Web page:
Guydance Dacres: Mother of Hoxton teen shot dead in Clapton nightclub 22 years ago appeals for partygoers to end silence

Guydance and Stewart.

Guydance and Stewart. - Credit: Archant

The mother of a teenage boy shot dead in a Clapton nightclub 22 years ago says the police were “careless” in their investigation and has pleaded with partygoers to end their silence.


Guydance. - Credit: Archant

Cardinal Pole student Guydance Dacres was dancing with friends at Chimes in Lower Clapton Road in the early hours of January 5, 1997 when he was gunned down. It was the 16-year-old’s first ever night out.

He was a popular and hard-working student and not caught up in any of the gang violence that would lead to the road being dubbed “Murder Mile” in the years following his death.

There were said to be 300 people inside the private birthday party at the soon-to-be-notorious venue, which is now the transformed Clapton Hart.

The gun was found in the nightclub toilets and police and Guydance’s family know someone there saw who pulled the trigger. But the murder still has not been solved.

Guydance and his father.

Guydance and his father. - Credit: Archant

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Two years ago the Gazette asked Scotland Yard to reopen the investigation, and a fresh appeal was launched for witnesses. Now, having seen that piece, Guydance’s mother Eugenie Albert has made her own plea.

She said: “The police were careless. They didn’t do DNA on the gun or clothes or follow up leads. I’ve phoned Scotland Yard twice to find out if his file was still open and they said: ‘Yes it is’, but I don’t think they are doing anything.

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“These kids who were there, they have children now of their own. Would they like their son or daughter to go out and get killed like that? And no one says who done it?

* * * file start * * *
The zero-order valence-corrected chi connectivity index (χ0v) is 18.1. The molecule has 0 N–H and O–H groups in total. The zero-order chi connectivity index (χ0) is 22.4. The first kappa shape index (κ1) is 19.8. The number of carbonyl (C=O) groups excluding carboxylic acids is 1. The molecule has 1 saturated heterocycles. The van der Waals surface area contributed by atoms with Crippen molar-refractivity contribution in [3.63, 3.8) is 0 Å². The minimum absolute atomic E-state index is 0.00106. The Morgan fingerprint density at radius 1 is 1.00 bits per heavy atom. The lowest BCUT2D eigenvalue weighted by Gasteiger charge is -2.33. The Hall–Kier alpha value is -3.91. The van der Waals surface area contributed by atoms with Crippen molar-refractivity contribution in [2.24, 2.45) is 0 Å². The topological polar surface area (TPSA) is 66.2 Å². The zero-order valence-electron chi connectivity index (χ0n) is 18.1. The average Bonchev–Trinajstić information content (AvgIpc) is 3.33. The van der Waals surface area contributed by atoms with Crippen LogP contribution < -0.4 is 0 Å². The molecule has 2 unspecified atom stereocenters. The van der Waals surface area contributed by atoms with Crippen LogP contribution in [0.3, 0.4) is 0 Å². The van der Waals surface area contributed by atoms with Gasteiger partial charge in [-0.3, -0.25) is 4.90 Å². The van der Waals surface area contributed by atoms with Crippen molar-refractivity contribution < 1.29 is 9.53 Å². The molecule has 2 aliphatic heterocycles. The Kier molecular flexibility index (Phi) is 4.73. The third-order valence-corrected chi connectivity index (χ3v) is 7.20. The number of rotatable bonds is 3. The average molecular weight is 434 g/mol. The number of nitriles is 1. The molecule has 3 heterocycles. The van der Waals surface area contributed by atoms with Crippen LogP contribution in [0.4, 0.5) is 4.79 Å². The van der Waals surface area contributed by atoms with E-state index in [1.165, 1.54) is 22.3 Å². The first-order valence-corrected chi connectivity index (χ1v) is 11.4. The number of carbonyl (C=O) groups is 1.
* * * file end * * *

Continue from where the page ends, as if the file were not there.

“This person had no reason to shoot Guydance. The police said he was standing in the wrong place at the wrong time. I just wish somebody would say: ‘I would like to say what I have seen that night, I believe I saw some person with a gun’. “Somebody must have seen it. People who were there probably talk about it with their friends.

Guydance, Stewart and Eugenie.

Guydance, Stewart and Eugenie. - Credit: Archant

“We can’t forget it. You hope you will hear something but I’ve never heard anything.”

Two men, Anthony Bourne, of Tottenham, and Fabiann Fatinikun, of Hornsey, were acquitted of murder at the Old Bailey in 2000.

Guydance’s friend Jason – who still visits his grave on his birthday – told Eugenie he had gone to get their coats and came back to see Guydance on the floor. At the time everyone was lighting their lighters to a song the DJ was playing.

The family lived in Mill Row, Hoxton at the time. Remembering her son, Eugenie said Guydance had gone out that night dressed smarter than he woud normally dress.

Guydance in his shool uniform.

Guydance in his shool uniform. - Credit: Archant

She continued: “All the time he go out he dress streetwise and I tell him: ‘Don’t dress like that’. That night he dressed the way I wanted him to dress. I don’t know why.

“He dressed himself in a nice jumper and he wore a raincoat and he looked nice. He came and said to me: ‘Mum I’m going’ and he went downstairs and had a drink then he came back upstairs again and said bye to his dad. Normally he’d just say: ‘I’m going’. It was like he had a premonition.”

After her son’s death, Eugenie couldn’t take going to work, and eventually moved out of the area. She now lives in Essex.

“He used to come home from school and look after his brother Stewart while I went to work part time at the Post Office,” she explained. “But after he got killed I didn’t work for nine months. I couldn’t it. Every time I’d see somebody in the street they’d ask me how I was and I’d burst out crying. I couldn’t take it.”

Eugenie added: “Guydance would come home from school and he would have a story to tell you about something that happened. If he was walking along the street and there were flowers coming over a fence he would always pick flowers and bring them for me.

“He would always have something to say to make you laugh.”

Two years ago the Gazette tracked down former Det Supt James Sutherland, who had led the murder probe. Now a top barrister, Mr Sutherland said: “I think about that guy all the time,” he said. “The case was one of the very few that got away. It’s an absolute tragedy what happened.”

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